The duo’s knockout second album, Supernova, was nominated for this year’s Mercury Prize Award too. The nomination was not only hugely deserved, but it was groundbreaking as they were the first women of colour who make heavy, alternative music to be acknowledged for the award. Despite the original ceremony being disrupted by the death of Queen Elizabeth II, the duo were thrilled to perform ‘Antagonist’ at the awards show once things were back on track.

“We grew up watching The Mercury Prize awards and we would always look at the list of nominees, so to be included was literally a childhood dream,” Georgia enthuses. “To be on such a great award show that rewards people for their art, not just for numbers and record sales. The whole day was just great vibes. Because it was round two, everybody was less nervous and more excited to see each other again.”

“Little Simz was outstanding, she really did captivate the room,” Amy remembers. “I think everyone just brought their A game. They were just there doing what they love. It felt like a room full of like-minded people, sharing the space and supporting each other. We’ve heard from other artists who have been to other award ceremonies where there’s been a weird competitive vibe in the air, but The Mercurys didn’t feel like that. It just felt like a celebration of everyone’s albums. Everyone was so happy for each other.”

It seems like a good time to dive into what the band are most proud of about their second album, Supernova. Of course, the pair appreciate the critical acclaim surrounding their record, but on a personal level, it means much more to them.

“Going through the pandemic was a tough time for everybody in different ways, and I think we are just super proud that we got to actually make the album during that time,” Amy reflects. “We found so much focus and so much peace in it. When everything else was so uncertain, we had the album. We were separated during lockdown, so it was a really good way for us to to remain connected and to surprise each other with ideas, and to have things to look forward to.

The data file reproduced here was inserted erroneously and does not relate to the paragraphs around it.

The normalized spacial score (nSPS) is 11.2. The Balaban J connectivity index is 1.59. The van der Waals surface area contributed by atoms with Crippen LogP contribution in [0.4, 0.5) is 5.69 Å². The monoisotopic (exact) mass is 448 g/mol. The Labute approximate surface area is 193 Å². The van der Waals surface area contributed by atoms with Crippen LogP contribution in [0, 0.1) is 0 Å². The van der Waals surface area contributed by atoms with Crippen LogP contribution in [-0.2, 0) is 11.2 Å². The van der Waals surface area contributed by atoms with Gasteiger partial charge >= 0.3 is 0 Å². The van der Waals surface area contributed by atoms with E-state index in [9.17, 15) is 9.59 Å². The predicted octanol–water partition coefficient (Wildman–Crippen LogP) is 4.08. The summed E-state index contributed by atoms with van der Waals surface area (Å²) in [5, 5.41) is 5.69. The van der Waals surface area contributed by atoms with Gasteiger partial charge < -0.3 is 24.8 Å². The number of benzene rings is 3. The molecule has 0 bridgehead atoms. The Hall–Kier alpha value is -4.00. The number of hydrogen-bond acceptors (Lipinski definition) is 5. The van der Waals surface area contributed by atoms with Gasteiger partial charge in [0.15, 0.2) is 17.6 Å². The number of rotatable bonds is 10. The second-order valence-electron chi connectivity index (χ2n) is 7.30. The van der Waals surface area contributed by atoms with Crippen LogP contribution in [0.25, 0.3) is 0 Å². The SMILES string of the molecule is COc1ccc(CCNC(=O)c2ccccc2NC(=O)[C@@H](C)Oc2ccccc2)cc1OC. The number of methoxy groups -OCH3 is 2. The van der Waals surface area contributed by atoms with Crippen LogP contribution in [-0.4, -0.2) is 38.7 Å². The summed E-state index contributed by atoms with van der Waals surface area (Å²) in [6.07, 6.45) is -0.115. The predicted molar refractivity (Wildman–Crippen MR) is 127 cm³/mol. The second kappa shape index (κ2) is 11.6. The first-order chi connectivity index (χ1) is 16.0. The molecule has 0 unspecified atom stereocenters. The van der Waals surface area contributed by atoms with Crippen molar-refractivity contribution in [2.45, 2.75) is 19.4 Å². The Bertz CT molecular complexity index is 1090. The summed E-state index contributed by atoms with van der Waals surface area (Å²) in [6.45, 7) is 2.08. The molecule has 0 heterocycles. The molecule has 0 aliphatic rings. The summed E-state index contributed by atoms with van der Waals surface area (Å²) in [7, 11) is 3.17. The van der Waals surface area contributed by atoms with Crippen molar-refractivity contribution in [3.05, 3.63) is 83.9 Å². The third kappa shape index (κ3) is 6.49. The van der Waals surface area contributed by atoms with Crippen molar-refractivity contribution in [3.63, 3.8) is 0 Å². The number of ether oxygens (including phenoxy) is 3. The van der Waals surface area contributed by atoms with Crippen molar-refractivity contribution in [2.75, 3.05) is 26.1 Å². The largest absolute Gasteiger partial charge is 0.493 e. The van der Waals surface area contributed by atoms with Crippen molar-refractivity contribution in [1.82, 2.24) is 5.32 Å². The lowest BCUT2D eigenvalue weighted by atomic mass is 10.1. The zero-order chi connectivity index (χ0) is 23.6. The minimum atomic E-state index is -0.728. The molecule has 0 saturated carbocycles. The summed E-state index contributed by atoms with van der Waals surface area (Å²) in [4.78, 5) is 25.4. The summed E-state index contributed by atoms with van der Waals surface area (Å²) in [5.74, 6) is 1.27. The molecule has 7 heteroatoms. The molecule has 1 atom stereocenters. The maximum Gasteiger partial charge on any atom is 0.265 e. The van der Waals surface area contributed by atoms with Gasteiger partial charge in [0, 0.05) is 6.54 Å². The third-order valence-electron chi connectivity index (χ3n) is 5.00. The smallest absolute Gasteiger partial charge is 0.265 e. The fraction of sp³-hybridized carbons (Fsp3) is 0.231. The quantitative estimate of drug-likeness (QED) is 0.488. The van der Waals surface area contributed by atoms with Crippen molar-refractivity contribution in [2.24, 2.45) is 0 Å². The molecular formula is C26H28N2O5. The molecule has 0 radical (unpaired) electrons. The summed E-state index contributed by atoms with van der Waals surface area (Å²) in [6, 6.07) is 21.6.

When we finished writing it, we really hoped it wasn’t going to be one of those albums that gets thrown out there, and then nothing happens with it, you know? We just hoped it would have a good lease of life, because we put our heart and soul into it. We’re just really proud that we even managed to get it together in such a weird time. Whatever was going on around us didn’t really break us, we kept going and moving forward, which is something to be said in this industry.”

As a DIY journalist, it’s been a privilege to watch Amy & Georgia catapult themselves over the barriers that have traditionally held female artists of colour back for years. Not only do they make phenomenal, genre-defying music, they remain focused on their DIY ethos of lifting others up with them as they move on to the next step, not forgetting the fans and the platforms that have supported them from day one.

This passion is shared by their fans and followers, who have been selling out the majority of venues on the band’s recent EU tour. When asked which songs from the new album hit hardest, the pair are quick to claim ‘Choose Your Fighter’ and ‘Antagonist’ as the most energetic of the new tunes. “’K.M.B.’ (Kill My Boyfriend) is quite cute actually,” Amy adds, “especially when everyone screams that at the top of their lungs. You can really feel the heartbreak with that one!”

From live shows, to the Radio 1 Live Lounge! Nova Twins recently delivered an iconic version of Beyonce’s ‘Break My Soul’ for the show’s hugely popular segment.

“It was always going to be tricky to pick a song, because we’re not a band who really come from a covers background,” Amy explains. “We just knew we had to cover Queen Bey and we had to do her justice. It was so nerve wracking, because you only get one take. You speak to Ricky and Melvin, and then it’s like ‘take it away!’ but we were really happy with the outcome.”

“We love Beyonce. Beyonce is queen to us. She’s a goddess,” enthuses Georgia. “It was fun because the song is so different from our own music, which meant we could just completely mess with it.”